This piece was modeled in an oil based clay before a wax positive was created. Before modeling the clay, a wire armature must be constructed. The armature I used was built with baling wire and galvanized pipe and provided a frame for the clay to be modeled upon.
Once an armature had been constructed clay was added and modeled. This stage of the process is by far the most extensive.
after the clay bust was completed molds were taken off the surface. A parting line is defined on the piece using playing cards. This wall of cards will provide a seam in the mold components so it can be released off the form. With a shim line in place, a two part rubber is applied in coats until roughly a quarter inch thick throughout. The rubber is then sprayed with a release agent, and a two part plastic is applied in the same way. This mold making process allows for a flexible rubber to be peeled off the clay and then replaced into a rigid plastic shell.
when the plastic mother mold has dried it needs to be prepped to accept wax. The shim line created with cards was drilled out so hardware can be installed to rejoin the mold components, and the excess material was ground off the edges. Once the edge of the cards is visible between layers of rubber and plastic, the mold could be split. Clay was removed, and the rubber surface was scrubbed clean.
Once the mold was sufficiently cleaned, the components were bolted back together, leaving an opening at the bottom where the hollow space could be accessed. Hard wax is then melted down and poured into the mold; the filled mold is rolled around so the liquid wax coats every surface. This process was repeated four times, each time with slightly cooler wax, as to create a hollow copy of the clay form, with walls less than half an inch thick.
After the Wax had solidified, it was removed from the mother mold and cleaned to remove bubbles and other imperfections. A hole was cut out of the skull, to convert the bowl like wax form to a tube form to make the following steps easier. The two components are then attached to a series of wax rods which converge to a single pyramid. These rods are called sprues and vents, and they provide a pathway for molten bronze.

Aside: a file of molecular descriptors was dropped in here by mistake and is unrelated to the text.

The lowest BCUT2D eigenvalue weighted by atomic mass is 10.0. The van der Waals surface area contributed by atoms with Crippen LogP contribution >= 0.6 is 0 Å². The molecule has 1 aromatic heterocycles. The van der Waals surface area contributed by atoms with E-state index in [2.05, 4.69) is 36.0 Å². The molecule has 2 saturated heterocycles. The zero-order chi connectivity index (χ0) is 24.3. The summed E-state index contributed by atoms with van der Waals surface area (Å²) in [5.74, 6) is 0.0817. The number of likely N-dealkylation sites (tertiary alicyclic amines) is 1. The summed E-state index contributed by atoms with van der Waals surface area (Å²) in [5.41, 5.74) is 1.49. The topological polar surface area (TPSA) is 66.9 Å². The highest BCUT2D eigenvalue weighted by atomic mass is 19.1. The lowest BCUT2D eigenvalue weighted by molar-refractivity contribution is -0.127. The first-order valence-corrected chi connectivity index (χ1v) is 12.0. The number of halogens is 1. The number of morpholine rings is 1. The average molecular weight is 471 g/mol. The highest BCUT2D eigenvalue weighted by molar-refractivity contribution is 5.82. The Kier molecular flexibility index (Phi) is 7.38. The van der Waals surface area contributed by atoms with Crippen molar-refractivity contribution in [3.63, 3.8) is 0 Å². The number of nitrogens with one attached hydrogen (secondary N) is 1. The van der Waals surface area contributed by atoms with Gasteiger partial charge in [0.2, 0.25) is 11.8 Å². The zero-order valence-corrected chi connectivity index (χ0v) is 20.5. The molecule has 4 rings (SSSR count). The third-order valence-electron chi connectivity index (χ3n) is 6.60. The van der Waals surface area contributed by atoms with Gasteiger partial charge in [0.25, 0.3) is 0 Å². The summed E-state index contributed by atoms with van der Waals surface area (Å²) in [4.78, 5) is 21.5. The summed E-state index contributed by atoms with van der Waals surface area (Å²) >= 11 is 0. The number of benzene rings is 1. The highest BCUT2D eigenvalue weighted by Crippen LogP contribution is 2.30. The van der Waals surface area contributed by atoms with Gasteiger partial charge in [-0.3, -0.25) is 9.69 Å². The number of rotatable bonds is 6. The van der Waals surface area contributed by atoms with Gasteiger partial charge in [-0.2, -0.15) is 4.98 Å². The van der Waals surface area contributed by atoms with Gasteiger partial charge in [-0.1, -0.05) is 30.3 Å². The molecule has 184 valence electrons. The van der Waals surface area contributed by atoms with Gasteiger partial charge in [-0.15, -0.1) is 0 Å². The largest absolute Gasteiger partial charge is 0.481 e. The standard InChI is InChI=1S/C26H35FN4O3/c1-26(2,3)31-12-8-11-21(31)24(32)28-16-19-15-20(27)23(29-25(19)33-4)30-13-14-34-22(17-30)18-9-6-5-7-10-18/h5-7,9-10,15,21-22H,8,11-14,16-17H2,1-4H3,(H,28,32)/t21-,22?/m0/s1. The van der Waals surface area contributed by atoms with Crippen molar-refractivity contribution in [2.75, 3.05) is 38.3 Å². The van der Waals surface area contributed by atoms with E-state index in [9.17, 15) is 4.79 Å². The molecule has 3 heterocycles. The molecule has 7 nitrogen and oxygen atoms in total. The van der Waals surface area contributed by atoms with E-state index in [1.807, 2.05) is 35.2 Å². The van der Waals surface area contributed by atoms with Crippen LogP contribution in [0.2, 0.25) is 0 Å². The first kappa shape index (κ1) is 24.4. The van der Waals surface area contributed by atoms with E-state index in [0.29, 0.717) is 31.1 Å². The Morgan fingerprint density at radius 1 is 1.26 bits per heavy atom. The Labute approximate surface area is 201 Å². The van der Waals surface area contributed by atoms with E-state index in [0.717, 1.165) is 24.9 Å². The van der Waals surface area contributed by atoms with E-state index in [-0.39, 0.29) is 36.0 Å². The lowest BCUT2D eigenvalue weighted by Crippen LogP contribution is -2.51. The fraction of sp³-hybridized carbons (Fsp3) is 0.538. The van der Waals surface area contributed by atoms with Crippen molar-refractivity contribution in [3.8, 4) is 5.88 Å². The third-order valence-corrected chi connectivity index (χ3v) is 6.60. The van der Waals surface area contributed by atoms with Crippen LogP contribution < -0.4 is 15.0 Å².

the sprued wax form was then dipped in a glue like substance called slurry. The slurry-coated piece was covered completely with a silica sand and then set out to dry. This part of the process is repeated ten times - the initial three in a fine sand that better captures fine details, and the final seven in a coarser sand that builds thickness. After ten coats with sand, one final seal coat of slurry was applied to finish the ceramic shell mold. The hole cut in the head of the wax form allows slurry and sand to pass completely through the form, and accelerates the dry time of each layer.
Edges of the dried ceramic shell mold were cleaned with a diamond blade, and the piece was placed into a burnout kiln. The kiln melts the wax out of the mold leaving a hollow negative of ceramic shell. The hollow ceramic shell mold is able to withstand the heat of molten metal.
The bronze was loaded into a small gas kiln and the ceramic shell mold wired into a cage for preheating. As the bronze began to approach an appropriate viscosity the ceramic shell was heated with a propane burner to reduce the risk of cracking from temperature shock.
When the molds and metal are both at the right temperature, the bronze can be poured. Two people pull the crucible out of the furnace and scrape the impurities off the surface of the molten metal. Using a two person ladle, the bronze was poured into the molds - one person controlling the angle of the crucible and then other maintaining a standard height.
As the metal cooled it began to shrink slightly, creating hairline fractures in the ceramic shell. The shell was broken off the surface of the bronze and thrown out, leaving nothing but the bronze figure and a series of sprues that had been cast into the piece. These rods were cut away and ground flush with the edges of the piece. The panel cut out of the skull of the figure along with a pin for mounting the piece were TIG welded into place.
With the piece completely welded together, it was time to clean the surface of the bronze. a series of sanding disks and grinding tools are used to remove any imperfections from the surface of the metal and completely hide the areas that had been welded. The metal surface is finished with a thorough sandblast.
Once the bronze is cleaned, it was colored and sealed. The bronze patina i used was a two part traditional patina. a cold patina of liver of sulfur was applied first, completely blackening the piece. Highlights in the piece are brought forward with a Scotch-Brite or a Brillo pad.
When the shadows have been established, the hot patina is applied. A solution of Ferric Nitrate suspended in water is sprayed onto the piece, after the piece has been heated. The piece is heated so the water in the solution evaporates on impact. The final color of the patina is altered by the rate of this evaporation. If any spot on the piece is too cold splotchy yellow spots will form.
While the piece was still warm, several coats of wax were applied as a sealant. The wax is applied, allowed to reconstitute, and then polished back. When the piece is completely waxed it is ready for a base.